Questions remain over share raiders' credibility
BUY a small stake in a company, let it be known that you're a ginger group with some high-profile names, allow stories to circulate about a possible coup or maybe even that numbers are being sought for something bigger, become a factor in the share price rising - and then quietly sell out for a fat profit.
Nice work if you can get it, and that's what the Carnegie/Dixon/Singleton/Gregg boys got with their Qantas game.
Nothing illegal about that, of course. It is not insider trading. But, in my opinion, it's reasonable to wonder if it is something rather like insider trading. Having the Carnegie gang on the books and known to be agitating for change at Qantas certainly did the Roo's share price no harm. It has outperformed the market since the ginger group surfaced in November.
You might think that exiting that stake - with about an $18 million profit, according to some reports - could cause the Qantas share price to fall.
And it did. From the $1.515 close on Tuesday, Qantas shares fell 3 per cent to a low of $1.465 this morning before partially recovering to $1.50.
That's why you naturally wouldn't inform the market of any intention to sell before the action. You're not required to. You'd be silly to. As the vendor of such a high-profile "activist" stake, did the Carnegie crew have price-sensitive knowledge that the rest of the market did not? It's a reasonable question.
If you can build a reputation as a bit of a raider, just your name appearing on the register is enough to lift the share price and ensure a profit. Back in the wild old days of the 1980s, Ron Brierley's Industrial Equity and similar souls did it regularly. Often enough, the emergence of a supposed raider's name could destabilise a company's register and trigger a bid from another party. Money for jam.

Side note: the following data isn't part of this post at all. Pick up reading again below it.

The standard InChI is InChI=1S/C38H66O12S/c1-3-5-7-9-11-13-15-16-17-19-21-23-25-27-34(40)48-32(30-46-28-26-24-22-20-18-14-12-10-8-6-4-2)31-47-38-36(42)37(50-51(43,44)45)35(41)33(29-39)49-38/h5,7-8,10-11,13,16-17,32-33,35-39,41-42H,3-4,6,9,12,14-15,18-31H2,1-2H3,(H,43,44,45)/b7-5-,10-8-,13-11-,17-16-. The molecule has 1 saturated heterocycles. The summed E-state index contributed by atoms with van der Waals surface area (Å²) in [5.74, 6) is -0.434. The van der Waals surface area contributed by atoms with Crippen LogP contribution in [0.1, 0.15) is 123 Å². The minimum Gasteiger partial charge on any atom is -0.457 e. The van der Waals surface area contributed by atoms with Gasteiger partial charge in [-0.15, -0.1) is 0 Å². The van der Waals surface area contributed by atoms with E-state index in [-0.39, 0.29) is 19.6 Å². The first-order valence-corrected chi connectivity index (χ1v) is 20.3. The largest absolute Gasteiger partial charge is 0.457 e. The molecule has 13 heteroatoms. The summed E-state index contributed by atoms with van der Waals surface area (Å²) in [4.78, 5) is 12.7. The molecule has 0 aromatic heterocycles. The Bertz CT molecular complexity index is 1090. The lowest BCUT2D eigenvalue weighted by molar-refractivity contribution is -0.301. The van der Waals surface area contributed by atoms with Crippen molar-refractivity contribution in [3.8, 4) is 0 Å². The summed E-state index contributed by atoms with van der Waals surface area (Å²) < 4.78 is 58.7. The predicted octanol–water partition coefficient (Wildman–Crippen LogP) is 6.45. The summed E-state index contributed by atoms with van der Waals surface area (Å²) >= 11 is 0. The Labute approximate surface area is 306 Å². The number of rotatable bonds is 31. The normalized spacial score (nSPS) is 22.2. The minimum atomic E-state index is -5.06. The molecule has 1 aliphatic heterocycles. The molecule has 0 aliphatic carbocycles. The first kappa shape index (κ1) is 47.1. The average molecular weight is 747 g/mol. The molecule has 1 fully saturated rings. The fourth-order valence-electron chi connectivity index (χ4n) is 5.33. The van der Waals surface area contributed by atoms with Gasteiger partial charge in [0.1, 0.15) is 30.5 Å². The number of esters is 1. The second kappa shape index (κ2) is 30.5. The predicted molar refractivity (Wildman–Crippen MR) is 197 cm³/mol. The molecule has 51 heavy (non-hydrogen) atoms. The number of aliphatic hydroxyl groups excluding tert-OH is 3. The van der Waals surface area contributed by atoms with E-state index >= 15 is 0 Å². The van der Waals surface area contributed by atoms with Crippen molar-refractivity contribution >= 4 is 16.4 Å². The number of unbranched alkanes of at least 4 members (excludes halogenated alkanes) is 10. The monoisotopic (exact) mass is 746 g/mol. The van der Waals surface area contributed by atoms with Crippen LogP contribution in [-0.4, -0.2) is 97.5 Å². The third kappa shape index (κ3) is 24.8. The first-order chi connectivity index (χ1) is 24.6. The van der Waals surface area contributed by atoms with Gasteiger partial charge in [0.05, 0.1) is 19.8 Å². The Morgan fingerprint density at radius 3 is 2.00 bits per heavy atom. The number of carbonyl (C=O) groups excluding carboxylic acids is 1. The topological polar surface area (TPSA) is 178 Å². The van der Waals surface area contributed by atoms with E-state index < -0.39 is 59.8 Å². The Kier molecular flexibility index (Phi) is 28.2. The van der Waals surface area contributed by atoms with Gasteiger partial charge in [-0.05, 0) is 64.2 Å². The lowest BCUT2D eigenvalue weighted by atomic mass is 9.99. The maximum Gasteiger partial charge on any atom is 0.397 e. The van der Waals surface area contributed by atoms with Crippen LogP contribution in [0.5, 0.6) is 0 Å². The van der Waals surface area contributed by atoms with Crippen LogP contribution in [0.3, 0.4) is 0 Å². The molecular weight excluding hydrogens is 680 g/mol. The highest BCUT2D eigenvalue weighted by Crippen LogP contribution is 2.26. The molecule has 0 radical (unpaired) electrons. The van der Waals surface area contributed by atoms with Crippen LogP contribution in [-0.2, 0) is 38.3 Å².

Of course, to maintain credibility, a raider needs to follow through occasionally. According to reports, the 1.5 per cent Carnegie stake in Qantas was held via certificates for difference - handy for a quick speculation, a little gamble, but an expensive way of holding stock for more than the short term. Maybe they were never really serious anyway.
The market might now wonder just how credible Carnegie and friends are the next time they pop up. Oh, that's right, they already have - as associates of Gina Rinehart on the Fairfax register.
Such games are further signs of a stockmarket turning bullish.